I'm working as an offshore Senior Oracle ERP Developer with a BPO Company and have a Onshore Manager ("MM"). I've been working here for over two years now and one thing I noticed from the beginning was the lack of IT standards in terms of Service Management, coding standards and best practices. This causes us a lot of issues, re-work and conflicts. Even MM, my direct manager, does not adhere to the rules.
During one of our screen-sharing sessions, he even modified and compiled code in directly into production. Usual IT Policies state that only Database Administrators should compile code into Production if there's an approved Change Request. I mentioned this to him but he said he has the Database priviledge and he knows what he's doing.
To cite some more examples:
During another screen-sharing session, he wanted me to put a COMMIT inside my Stored Procedure, but this is considered bad practice. Despite my protests and citing some cases where this can be catastrophoc, he insisted on putting the COMMIT and I was left with no choice but to do it. When the procedure ran the next day, it failed and the updated records couldn't be recovered. We had to get data from a backup and re-create the table.
During yet another screen-sharing session, he wanted me to exclude a certain Payroll ID from a query. I tried putting a Sub-Query to avoid Hard-Coding the ID but he insisted that I should just put "Payroll_ID <> 31" because he knew 31 was the Payroll_ID. Despite my numerous protests, he insisted and I had no choice but to do what he wants once again.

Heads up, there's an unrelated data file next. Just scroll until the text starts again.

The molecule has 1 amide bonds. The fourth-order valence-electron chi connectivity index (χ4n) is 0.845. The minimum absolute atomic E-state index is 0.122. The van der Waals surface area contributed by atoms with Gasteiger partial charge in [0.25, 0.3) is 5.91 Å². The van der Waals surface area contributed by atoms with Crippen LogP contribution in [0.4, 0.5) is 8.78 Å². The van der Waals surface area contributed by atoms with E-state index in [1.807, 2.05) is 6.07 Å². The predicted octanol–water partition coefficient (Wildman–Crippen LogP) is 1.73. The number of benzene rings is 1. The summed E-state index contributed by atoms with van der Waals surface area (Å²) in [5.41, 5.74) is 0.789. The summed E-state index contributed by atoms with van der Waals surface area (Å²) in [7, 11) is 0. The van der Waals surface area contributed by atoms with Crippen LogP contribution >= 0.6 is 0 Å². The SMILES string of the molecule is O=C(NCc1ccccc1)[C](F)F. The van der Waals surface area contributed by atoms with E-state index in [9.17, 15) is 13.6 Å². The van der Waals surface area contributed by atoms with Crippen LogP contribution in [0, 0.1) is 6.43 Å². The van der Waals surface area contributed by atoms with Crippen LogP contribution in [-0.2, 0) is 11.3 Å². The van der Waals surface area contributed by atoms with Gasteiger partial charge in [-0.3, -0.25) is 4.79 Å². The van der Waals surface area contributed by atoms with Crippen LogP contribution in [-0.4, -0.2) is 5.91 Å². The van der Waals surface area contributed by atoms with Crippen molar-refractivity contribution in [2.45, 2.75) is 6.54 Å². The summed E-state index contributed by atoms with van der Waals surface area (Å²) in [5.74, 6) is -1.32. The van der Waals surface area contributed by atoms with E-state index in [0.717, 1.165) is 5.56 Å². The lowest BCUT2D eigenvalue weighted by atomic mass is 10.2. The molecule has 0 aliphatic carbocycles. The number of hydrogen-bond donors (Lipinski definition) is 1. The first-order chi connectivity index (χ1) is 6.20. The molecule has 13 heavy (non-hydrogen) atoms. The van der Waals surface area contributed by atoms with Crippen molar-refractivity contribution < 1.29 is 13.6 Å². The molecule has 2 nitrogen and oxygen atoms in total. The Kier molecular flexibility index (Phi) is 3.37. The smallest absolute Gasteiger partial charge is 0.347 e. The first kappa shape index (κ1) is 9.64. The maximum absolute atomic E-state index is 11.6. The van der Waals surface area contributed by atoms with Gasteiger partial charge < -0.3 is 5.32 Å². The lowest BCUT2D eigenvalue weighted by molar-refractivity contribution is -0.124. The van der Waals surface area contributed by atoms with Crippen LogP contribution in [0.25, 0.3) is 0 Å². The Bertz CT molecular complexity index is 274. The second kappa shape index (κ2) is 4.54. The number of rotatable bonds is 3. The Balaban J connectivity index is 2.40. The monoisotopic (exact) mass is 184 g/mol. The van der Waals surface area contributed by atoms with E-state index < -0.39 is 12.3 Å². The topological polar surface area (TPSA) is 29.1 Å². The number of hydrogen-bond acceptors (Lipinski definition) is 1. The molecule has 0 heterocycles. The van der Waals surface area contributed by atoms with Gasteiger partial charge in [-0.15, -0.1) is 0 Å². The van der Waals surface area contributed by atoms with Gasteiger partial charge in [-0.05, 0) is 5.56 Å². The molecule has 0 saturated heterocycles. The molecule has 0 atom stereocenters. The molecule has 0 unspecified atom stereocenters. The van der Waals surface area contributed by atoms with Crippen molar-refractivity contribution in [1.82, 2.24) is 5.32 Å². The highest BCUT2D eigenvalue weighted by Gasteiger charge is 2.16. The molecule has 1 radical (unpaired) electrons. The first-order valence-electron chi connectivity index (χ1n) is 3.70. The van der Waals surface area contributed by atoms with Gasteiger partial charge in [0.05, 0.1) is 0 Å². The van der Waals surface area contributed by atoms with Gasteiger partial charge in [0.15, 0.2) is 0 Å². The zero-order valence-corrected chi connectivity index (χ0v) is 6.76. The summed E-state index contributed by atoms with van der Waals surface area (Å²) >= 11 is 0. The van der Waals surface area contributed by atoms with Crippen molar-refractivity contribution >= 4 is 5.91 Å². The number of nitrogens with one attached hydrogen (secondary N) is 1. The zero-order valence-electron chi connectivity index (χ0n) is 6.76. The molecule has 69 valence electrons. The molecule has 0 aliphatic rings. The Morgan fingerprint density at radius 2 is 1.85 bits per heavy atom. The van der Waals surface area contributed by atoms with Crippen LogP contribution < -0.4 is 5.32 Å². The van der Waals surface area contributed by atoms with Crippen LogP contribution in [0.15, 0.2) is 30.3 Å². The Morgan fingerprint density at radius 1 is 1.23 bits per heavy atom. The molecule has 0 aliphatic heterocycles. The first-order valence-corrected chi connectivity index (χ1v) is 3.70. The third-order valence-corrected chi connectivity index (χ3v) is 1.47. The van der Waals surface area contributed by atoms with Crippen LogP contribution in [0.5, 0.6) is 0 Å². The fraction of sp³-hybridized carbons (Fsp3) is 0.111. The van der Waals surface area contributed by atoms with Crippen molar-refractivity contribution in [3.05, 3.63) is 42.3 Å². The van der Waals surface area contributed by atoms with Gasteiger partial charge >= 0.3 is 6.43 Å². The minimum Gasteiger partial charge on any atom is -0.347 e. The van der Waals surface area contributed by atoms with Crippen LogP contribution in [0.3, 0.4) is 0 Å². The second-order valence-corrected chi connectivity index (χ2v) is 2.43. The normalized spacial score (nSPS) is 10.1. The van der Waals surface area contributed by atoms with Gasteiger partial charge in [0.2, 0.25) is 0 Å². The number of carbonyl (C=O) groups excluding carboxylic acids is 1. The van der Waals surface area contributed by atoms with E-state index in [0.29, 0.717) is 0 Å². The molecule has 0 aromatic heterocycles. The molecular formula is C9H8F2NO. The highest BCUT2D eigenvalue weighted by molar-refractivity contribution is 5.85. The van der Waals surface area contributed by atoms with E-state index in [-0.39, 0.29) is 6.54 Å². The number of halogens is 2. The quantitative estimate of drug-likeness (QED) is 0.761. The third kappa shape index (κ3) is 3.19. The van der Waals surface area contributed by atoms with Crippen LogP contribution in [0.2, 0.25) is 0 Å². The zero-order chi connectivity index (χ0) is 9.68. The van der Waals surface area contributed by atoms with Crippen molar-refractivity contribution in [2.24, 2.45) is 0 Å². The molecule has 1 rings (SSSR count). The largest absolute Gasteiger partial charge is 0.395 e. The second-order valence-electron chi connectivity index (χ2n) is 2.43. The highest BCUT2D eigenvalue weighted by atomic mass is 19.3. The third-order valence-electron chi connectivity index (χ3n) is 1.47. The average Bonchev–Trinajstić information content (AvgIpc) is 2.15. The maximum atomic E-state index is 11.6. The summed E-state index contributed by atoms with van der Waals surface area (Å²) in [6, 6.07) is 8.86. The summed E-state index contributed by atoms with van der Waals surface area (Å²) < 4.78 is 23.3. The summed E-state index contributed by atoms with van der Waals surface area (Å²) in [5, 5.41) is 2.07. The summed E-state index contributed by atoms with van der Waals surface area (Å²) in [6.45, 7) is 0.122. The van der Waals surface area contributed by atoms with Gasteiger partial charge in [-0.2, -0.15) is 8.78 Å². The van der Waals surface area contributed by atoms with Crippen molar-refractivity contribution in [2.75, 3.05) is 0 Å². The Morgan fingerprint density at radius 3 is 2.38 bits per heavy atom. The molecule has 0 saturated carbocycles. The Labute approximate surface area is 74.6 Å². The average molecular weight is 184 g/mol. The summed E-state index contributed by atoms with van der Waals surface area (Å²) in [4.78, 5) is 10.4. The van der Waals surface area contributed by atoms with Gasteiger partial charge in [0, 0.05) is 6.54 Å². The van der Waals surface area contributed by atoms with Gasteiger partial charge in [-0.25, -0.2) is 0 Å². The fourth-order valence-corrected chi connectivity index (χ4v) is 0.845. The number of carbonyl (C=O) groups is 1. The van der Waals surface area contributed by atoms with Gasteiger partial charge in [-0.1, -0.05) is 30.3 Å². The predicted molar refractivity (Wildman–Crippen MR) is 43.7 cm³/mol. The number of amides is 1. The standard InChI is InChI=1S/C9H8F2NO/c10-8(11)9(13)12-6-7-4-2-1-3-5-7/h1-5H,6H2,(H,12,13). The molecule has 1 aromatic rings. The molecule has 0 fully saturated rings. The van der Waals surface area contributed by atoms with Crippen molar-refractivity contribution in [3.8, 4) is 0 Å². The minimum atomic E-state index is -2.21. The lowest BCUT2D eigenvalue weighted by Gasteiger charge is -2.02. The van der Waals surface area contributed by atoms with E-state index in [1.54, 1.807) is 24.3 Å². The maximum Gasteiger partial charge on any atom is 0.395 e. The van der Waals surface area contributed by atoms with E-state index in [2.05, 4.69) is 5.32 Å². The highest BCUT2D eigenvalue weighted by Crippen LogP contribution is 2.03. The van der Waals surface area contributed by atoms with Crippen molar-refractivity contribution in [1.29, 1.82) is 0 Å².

The third scenario is similar to the second scenario above but the only difference is I told him No:
Me: "MM, I'm sorry but i really have to disagree with you here. I will not hard-code the ID as I already mentioned to you that this is not the best practice and may lead to issues. "
MM: "Best practices are not true, its based off books and concepts. I have 30+ years of experience in this field, so don't tell me about best practices."
So yet again, I was left with no choice but to adhere to what he wanted.
- He does not create documented specification and changes its requirement literally before the actual deployment of a completely developed and tested code.
I've even given him demonstrations and suggestions on how best practices will positively impact our work but he turns a blind eye on it.
What's the best way or are there other ways I can convince him to adhere to Standard Practices not to violate IT policies?